The comedy titans of Avalon on their attempt to save BBC3
    The bathing machine is back... but with a difference

    Rolling in the deep

    The bathing machine is back but with a difference
    Part-privatised tests, new age limits, driverless cars: Tories plot motoring revolution

    Conservatives plot a motoring revolution

    Draft report reveals biggest reform to regulations since driving test introduced in 1935
    The Silk Roads that trace civilisation: Long before the West rose to power, Asian pathways were connecting peoples and places

    The Silk Roads that trace civilisation

    Long before the West rose to power, Asian pathways were connecting peoples and places
    House of Lords: Outcry as donors, fixers and MPs caught up in expenses scandal are ennobled

    The honours that shame Britain

    Outcry as donors, fixers and MPs caught up in expenses scandal are ennobled
    When it comes to street harassment, we need to talk about race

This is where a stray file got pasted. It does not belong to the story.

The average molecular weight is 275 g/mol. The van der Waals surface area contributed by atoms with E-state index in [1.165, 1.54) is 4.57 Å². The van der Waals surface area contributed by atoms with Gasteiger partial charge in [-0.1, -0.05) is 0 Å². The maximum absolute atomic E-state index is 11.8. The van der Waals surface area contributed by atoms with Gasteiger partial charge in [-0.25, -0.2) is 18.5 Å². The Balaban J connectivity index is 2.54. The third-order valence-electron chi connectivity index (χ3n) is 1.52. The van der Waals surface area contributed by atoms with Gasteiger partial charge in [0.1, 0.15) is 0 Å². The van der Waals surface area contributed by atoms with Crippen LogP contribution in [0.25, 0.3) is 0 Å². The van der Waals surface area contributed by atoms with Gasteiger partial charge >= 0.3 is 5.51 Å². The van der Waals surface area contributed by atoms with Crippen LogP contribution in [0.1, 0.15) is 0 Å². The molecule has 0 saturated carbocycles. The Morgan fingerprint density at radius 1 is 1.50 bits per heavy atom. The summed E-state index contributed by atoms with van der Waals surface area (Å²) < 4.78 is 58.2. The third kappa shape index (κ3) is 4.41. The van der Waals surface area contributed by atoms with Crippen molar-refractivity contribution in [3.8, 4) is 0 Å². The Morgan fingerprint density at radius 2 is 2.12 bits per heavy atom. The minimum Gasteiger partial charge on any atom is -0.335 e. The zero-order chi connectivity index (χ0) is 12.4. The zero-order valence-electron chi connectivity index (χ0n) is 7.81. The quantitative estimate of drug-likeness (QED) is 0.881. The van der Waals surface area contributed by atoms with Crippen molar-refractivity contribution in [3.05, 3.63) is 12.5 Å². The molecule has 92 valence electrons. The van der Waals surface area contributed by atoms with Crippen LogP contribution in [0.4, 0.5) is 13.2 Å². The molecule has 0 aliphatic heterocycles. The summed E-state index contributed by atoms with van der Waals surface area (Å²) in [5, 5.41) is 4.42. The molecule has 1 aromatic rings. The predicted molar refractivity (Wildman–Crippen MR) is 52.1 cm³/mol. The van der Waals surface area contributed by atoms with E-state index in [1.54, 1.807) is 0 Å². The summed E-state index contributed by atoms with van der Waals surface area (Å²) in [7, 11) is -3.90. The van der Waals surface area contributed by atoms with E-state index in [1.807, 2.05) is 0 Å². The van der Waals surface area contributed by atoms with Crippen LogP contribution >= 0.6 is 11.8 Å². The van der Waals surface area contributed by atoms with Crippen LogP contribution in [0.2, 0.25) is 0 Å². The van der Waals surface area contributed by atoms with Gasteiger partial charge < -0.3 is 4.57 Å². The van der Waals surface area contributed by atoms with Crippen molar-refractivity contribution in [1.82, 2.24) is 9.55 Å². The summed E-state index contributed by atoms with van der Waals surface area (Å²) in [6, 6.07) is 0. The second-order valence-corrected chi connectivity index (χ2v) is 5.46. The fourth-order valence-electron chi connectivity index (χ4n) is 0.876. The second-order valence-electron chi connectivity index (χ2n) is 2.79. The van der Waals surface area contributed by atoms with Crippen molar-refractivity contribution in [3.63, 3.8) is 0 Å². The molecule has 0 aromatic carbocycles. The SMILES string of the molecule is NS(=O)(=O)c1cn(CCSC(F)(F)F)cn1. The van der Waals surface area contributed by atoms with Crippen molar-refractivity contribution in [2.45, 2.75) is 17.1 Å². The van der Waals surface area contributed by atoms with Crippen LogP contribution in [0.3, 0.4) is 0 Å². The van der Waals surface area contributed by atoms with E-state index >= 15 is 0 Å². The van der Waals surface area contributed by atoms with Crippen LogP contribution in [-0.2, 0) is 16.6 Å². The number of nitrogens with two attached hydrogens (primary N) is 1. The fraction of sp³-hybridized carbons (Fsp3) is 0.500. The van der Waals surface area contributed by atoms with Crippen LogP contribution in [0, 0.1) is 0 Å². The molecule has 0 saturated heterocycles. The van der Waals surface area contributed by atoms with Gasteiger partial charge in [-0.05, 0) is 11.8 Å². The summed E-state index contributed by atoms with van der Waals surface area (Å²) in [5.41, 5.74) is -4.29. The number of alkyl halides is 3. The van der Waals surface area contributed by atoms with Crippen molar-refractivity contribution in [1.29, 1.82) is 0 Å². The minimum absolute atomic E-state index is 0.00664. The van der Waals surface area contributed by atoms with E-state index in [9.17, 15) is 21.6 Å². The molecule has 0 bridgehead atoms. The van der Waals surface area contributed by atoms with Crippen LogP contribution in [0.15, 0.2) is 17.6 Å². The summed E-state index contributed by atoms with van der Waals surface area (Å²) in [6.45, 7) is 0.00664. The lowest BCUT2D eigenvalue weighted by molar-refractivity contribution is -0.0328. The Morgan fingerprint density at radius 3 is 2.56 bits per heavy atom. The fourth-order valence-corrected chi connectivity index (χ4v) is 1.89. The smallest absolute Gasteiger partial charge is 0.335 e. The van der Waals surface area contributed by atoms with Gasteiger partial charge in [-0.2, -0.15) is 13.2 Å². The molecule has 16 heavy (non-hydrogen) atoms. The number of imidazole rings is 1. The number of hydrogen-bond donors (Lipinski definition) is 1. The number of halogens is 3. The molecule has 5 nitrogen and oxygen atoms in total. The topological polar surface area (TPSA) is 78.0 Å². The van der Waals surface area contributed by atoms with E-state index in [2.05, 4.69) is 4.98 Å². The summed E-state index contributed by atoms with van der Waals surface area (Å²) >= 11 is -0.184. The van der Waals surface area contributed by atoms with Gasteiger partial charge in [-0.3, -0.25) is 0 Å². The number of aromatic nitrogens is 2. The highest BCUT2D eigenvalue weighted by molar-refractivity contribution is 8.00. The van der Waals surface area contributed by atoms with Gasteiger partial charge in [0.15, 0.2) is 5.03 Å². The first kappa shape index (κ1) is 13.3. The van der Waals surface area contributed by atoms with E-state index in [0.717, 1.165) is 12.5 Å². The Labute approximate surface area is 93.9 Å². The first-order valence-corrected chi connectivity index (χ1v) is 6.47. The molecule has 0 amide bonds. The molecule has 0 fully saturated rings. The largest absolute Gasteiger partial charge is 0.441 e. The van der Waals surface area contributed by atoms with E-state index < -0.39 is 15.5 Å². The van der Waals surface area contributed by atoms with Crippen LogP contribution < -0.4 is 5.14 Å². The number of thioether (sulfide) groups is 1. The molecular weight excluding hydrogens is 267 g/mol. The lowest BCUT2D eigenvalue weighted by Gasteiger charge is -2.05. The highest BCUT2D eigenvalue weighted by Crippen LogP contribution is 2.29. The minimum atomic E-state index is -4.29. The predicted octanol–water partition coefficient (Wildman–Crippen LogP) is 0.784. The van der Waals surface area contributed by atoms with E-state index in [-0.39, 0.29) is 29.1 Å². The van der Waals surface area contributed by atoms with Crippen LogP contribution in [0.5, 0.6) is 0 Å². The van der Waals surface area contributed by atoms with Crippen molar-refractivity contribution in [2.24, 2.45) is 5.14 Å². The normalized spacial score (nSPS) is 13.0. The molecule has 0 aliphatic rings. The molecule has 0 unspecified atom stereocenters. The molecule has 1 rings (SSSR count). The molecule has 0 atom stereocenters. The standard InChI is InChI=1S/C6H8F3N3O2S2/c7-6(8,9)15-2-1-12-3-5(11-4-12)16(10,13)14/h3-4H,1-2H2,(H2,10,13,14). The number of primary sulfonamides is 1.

'When it comes to street harassment, we need to talk about race'

    Why are black men living the stereotypes and why are we letting them get away with it?
    International Tap Festival: Forget Fred Astaire and Ginger Rogers - this dancing is improvised, spontaneous and rhythmic

    International Tap Festival comes to the UK

    Forget Fred Astaire and Ginger Rogers - this dancing is improvised, spontaneous and rhythmic
    War with Isis: Is Turkey's buffer zone in Syria a matter of self-defence – or just anti-Kurd?

    Turkey's buffer zone in Syria: self-defence – or just anti-Kurd?

    Ankara accused of exacerbating racial division by allowing Turkmen minority to cross the border